Super Micro Computer, Inc.
980 Rock Avenue
San Jose, CA 95131
October 18, 2018
Dear Valued Customer,
We are confident that a recent article, alleging a malicious hardware chip was implanted during the manufacturing process of our motherboards, is wrong. From everything we know and have seen, no malicious hardware chip has been implanted during the manufacturing of our motherboards.
We trust you appreciate the difficulty of proving that something did not happen, even though the reporters have produced no affected motherboard or any such malicious hardware chip. As we have said firmly, no one has shown us a motherboard containing any unauthorized hardware chip, we are not aware of any such unauthorized chip, and no government agency has alerted us to the existence of any unauthorized chip. Despite the lack of any proof that a malicious hardware chip exists, we are undertaking a complicated and time-consuming review to further address the article. In the meantime, I want to assure you that Supermicro’s design, manufacturing and quality processes are designed to ensure we provide high-performing, safe, reliable, and secure hardware to all our customers.
We are a customer-focused, engineering-led culture, so we test our products at every step along the way. We check every board, we check every layer of every board, and we check the board’s design visually and functionally, throughout the entire manufacturing process. Every board we manufacture has Supermicro oversight, including multiple layers of testing, from design to delivery.
Specifically, our process requires the inspection of the layout and components of every product at the beginning and end of each stage of manufacturing and assembly. Our employees are on site with our assembly contractors throughout the process. These inspections include several automated optical inspections, visual inspections, and other functional inspections. We also periodically employ spot checks and x-ray scans of our motherboards along with regular audits of our contract manufacturers. Our test processes at every step are not only designed to check functionality, but also to check for the integrity and composition of our designs and to alert us to any discrepancies in the base design.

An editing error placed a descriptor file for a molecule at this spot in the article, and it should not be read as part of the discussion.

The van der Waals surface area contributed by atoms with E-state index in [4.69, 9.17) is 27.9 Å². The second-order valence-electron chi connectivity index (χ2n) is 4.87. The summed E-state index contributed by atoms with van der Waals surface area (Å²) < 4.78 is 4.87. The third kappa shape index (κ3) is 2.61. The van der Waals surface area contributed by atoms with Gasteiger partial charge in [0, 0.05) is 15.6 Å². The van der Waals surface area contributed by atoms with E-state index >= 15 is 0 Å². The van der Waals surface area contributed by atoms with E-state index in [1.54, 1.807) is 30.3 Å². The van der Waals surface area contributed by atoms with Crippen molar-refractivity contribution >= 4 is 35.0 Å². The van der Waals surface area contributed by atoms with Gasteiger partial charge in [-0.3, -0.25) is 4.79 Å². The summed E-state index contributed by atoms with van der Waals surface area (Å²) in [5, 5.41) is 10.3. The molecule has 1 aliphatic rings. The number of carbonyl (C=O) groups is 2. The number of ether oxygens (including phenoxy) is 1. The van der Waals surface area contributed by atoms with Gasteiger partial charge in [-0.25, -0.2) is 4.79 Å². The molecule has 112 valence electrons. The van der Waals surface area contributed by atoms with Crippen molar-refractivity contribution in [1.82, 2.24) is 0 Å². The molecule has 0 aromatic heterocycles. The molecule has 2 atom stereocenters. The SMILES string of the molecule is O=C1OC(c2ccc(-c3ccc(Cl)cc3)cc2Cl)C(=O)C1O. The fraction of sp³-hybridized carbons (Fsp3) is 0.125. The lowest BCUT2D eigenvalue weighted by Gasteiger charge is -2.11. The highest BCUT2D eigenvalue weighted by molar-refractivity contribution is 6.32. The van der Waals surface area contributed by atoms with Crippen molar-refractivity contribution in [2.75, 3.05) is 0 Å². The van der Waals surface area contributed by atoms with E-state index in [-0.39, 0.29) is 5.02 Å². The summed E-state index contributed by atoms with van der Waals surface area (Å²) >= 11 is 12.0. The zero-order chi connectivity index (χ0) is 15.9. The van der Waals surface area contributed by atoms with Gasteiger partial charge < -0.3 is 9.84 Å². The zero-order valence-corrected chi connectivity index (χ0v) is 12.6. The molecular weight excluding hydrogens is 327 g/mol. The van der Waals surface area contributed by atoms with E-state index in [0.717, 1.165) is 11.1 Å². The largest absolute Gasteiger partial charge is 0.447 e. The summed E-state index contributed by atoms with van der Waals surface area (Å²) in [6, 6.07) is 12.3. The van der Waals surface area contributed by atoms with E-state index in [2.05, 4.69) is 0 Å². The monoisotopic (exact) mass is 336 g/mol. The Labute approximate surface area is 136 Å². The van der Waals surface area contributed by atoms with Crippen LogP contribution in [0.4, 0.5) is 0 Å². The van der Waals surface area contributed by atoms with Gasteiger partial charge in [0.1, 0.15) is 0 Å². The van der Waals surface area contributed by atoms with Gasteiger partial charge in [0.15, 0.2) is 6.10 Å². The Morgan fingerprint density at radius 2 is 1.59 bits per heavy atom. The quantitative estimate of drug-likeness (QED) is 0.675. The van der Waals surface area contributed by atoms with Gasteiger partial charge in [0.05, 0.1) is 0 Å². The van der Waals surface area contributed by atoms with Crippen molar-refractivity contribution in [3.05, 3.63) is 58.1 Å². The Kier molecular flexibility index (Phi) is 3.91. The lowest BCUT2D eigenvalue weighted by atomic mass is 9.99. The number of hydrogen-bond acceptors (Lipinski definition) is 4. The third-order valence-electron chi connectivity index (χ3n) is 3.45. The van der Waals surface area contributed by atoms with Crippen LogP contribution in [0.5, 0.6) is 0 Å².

Our motherboard designs are extremely complex. This complexity makes it practically impossible to insert a functional, unauthorized component onto a motherboard without it being caught by any one, or all, of the checks in our manufacturing and assembly process. The complex design of the underlying layers of the board also makes it highly unlikely that an unauthorized hardware component, or an altered board, would function properly. \
Our motherboard technology involves multiple
layers of circuitry. It would be virtually
impossible for a third party, during the
manufacturing process, to install and power
a hardware device that could communicate
effectively with our Baseboard Management
Controller because such a third party would
lack complete knowledge (known as
“pin-to-pin knowledge”) of the design. These
designs are trade secrets protected by
Supermicro. The system is designed so that
no single Supermicro employee, single team,
or contractor has unrestricted access to the
complete motherboard design (including
hardware, software, and firmware).
We employ stringent due diligence and qualification processes to select our contract manufacturers, which we regularly audit for process, quality, and control.
Our manufacturing process is designed to prevent unauthorized physical alterations of our motherboards by either our contract manufacturers or anyone at Supermicro. Motherboard design is systematically compartmentalized along the supply chain and within Supermicro in order to maintain security and product integrity. No party in the manufacturing process-other than Supermicro-has full information about the design of our motherboards during our multi-step production process. Even at Supermicro, the system is designed so that no single employee or team has unrestricted access to the entire design.
Each of our contractors has only the portion of the total engineering design of the motherboard that it needs to carry out its part in the manufacturing process. Modifications to the design plan must be confirmed with Supermicro, which then passes those modifications on to those downstream in the manufacturing process. If any single contractor attempts to modify the designs, the manufacturing process is structured so that those alterations would not match the other design elements in the manufacturing process. This makes it practically impossible for anyone to add an unauthorized hardware component that could both escape detection and function properly. This also ensures there are multiple quality checks built into each step of our manufacturing process.
For these reasons, we are confident that these allegations are wrong. In addition, experts across the ecosystem, including FBI Director Christopher Wray, NSA Senior Cybersecurity Advisor Rob Joyce, Director of National Intelligence Dan Coats, the Department of Homeland Security, the UK’s GCHQ and even an expert quoted in the article itself, have questioned these allegations. Finally, Apple and Amazon have issued strong statements denying the claims.
you very much for your business and